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Preconditions for Korea-China FTA
Korea finally appears to be ready to start negotiations for a free trade agreement (FTA) with China. If signed, the trade pact would have considerable effects on the bilateral political, military, diplomatic, social and cultural relations between the neighboring nations under the broad concept of economic security surrounding the Korean peninsula. Therefore, Korea will need to carefully calculate the potential profits and losses in terms of geopolitical security as well as actual economic impact before it begins to negotiate.
Beijing tends to prioritize political factors in its FTA strategy. Thus, Chinese officials are more enthusiastic than ever about signing an FTA with Seoul due to the Korea-U.S. FTA. One of Beijing`s multidimensional strategies is to draw Korea into the greater Chinese economic bloc by means of free trade and in the long run prepare for the day when it shares a border with a unified Korea. Consequently, more than reducing or eliminating tariffs on commodities and agricultural and marine products will be at stake.
There are eight key issues that must be addressed in the negotiations. Protection of investors is the foremost problem. A group of Korean investors were not properly compensated years ago, when they were forced to withdraw from hotel business near Mount Paektu under order from Chinese authorities. Therefore, provisions on investor-state dispute settlement should be included in the Korea-China FTA.
Second, Korea has to demand additional opening of China`s services market, especially the financial service sector. The FTAs that China has concluded so far only involve tariff elimination and reduction on industrial, agricultural and fisheries products. China has refused to open its domestic services sector beyond the concessions it offered upon joining the World Trade Organization.
Third, environmental and safety standards should be absolutely strengthened. If nuclear reactors located along China`s western coastal regions are stricken by an earthquake or man-made disasters, the Korean peninsula will certainly suffer severe effects.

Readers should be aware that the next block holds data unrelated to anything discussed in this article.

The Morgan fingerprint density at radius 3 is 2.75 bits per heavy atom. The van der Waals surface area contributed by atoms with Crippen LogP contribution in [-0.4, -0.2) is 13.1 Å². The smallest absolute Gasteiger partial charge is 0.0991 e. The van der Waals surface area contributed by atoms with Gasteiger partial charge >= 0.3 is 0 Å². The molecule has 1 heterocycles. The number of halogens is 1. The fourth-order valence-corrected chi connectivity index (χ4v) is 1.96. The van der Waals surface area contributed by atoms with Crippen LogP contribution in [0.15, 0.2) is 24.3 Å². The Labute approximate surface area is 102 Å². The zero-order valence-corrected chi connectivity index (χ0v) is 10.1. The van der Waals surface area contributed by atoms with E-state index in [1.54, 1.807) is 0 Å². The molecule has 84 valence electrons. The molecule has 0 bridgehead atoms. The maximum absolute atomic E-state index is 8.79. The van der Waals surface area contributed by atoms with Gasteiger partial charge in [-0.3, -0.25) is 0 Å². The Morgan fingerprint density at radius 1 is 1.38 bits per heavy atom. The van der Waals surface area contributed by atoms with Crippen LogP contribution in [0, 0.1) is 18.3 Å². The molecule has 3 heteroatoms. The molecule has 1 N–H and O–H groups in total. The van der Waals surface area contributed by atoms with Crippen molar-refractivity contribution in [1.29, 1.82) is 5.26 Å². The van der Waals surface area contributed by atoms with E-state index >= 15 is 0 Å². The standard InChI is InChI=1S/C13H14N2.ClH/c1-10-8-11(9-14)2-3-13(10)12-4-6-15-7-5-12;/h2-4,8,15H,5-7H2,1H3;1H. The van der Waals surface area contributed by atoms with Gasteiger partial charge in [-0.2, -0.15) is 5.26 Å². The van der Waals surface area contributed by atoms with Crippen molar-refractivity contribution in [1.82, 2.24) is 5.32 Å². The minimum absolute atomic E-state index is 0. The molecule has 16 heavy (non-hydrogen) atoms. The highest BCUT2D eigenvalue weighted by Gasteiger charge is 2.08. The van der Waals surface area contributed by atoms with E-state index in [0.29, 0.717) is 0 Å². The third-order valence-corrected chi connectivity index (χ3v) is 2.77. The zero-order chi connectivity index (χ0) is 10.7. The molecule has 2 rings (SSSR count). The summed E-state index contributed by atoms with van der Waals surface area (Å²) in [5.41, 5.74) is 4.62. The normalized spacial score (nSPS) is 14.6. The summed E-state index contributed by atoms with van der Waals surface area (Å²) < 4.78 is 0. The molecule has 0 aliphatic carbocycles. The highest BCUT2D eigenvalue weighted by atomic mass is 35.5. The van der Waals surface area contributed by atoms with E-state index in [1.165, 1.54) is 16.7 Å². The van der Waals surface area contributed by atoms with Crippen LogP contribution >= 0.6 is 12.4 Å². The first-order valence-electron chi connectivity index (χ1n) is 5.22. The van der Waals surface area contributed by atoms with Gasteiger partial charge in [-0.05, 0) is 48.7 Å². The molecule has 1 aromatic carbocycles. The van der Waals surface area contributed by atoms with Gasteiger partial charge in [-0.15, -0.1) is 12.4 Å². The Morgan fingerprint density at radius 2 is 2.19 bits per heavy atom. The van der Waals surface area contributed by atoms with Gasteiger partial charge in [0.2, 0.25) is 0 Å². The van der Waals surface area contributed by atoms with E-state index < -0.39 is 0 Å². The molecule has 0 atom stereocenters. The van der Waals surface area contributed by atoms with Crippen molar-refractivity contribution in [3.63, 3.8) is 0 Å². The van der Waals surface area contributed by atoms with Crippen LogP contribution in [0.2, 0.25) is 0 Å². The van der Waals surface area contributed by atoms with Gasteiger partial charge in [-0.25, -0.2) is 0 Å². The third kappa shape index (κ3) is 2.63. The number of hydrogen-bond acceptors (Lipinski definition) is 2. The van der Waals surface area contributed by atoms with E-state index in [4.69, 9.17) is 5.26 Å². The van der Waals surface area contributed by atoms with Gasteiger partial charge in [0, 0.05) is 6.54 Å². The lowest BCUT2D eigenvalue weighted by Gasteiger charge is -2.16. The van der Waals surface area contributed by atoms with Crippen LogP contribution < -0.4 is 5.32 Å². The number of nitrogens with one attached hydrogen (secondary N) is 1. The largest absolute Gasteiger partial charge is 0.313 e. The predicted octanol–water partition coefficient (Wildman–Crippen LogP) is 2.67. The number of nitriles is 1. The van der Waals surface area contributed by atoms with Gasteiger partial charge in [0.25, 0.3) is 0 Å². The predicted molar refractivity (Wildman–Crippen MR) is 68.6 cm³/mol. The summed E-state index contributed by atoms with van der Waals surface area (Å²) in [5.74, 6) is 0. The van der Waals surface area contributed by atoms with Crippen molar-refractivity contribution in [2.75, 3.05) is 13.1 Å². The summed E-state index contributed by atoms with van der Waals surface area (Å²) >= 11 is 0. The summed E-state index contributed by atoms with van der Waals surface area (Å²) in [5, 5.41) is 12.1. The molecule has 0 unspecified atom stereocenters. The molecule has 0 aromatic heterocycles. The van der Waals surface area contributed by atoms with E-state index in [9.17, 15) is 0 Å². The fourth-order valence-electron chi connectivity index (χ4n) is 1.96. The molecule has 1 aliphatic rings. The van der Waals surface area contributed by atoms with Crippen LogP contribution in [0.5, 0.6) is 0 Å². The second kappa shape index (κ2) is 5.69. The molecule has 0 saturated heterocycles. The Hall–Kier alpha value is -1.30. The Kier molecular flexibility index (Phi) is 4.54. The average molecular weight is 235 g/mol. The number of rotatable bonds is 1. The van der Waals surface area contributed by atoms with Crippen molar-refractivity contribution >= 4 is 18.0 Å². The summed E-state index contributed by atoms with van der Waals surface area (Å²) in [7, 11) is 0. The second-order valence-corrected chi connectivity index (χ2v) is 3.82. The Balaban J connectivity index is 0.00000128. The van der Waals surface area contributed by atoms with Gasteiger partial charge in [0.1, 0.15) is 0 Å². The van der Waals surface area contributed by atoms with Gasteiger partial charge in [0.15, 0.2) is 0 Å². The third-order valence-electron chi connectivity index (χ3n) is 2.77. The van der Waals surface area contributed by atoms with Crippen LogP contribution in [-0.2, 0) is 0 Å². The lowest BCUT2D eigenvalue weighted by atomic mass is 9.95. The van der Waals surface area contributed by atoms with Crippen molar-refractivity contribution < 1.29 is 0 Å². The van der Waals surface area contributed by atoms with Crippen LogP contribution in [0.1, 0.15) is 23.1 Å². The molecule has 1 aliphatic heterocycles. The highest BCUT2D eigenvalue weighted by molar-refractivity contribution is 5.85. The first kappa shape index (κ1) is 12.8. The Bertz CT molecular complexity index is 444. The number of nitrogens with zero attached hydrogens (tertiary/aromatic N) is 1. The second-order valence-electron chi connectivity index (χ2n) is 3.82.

Fourth, we, as a nation pursuing reunification, should try to forge agreement with China to build an industrial complex in Dandong near the western North Korean border and allow tens of thousands of North Korean workers to commute to the plants. By doing so, the North Korean people will be exposed to capitalism and the North`s regime will be able to implement arms reduction. Such developments would elevate the livelihood of North Koreans who face chronic food shortages and thereby provide the momentum for practical changes in the isolated communist state.
Fifth, we must demand that products manufactured by South Korean investors in North Korea`s special districts, such as Hwanggumpyong, an islet in the mouth of the Amnok (Yalu) River, the Rajin-Sonbong special economic zones, be classified as “Made in South Korea.” At present, products from the Kaesong (Gaeseong) Industrial Complex north of the DMZ are recognized as South Korean-made in some of Seoul`s FTAs. Such an agreement will entice investment in North Korea from foreign companies eyeing the vast Chinese market and help create jobs for North Koreans. In addition, stronger protection of intellectual property rights, cooperation in food safety control and standardization of food safety procedures should be included in the Korea-China FTA.
Negotiations with China won`t be easy. Leverage is important in all negotiations. Depending on the progress in free trade negotiations with China, the time may come for Korea to raise the issue of striking a similar pact with Taiwan. If necessary, Seoul may have to persuade Beijing to upgrade their two-way FTA to a multilateral regional trade agreement, or RTA, that would include Hong Kong, Macau, Taiwan, Mongolia and the 10 ASEAN countries. Authorities in Beijing should be persuaded that an RTA representing continental powers is needed to counter the 10-member Trans-Pacific Partnership, or TPP, which is led by the United States, Japan and other maritime powers but excludes China.
We need to make a cool-headed assessment of what would benefit us the most – membership in the continental powers` RTA, or success or failure of the maritime powers` TPP. Simultaneously, we should push for an inter-Korean FTA based on comprehensive economic cooperation with North Korea, which depends on China for 83 percent of its international trade. But the two Koreas would first need to settle matters stemming from the North`s 2010 attacks on Yeonpyeong Island and the warship Cheonan.
We must be careful to maintain a balance between a rising China and a waning United States. While striving to be impartial between the two powers, we must establish our domestic, unification and diplomatic policies on the basis of realism, rather than ideology. A superpower generally tends to demand more from a weaker party than it gives. Time on the Korean peninsula is ticking in favor of China, not the two Koreas. We must go to the FTA negotiating table with China while bearing in mind this stark reality.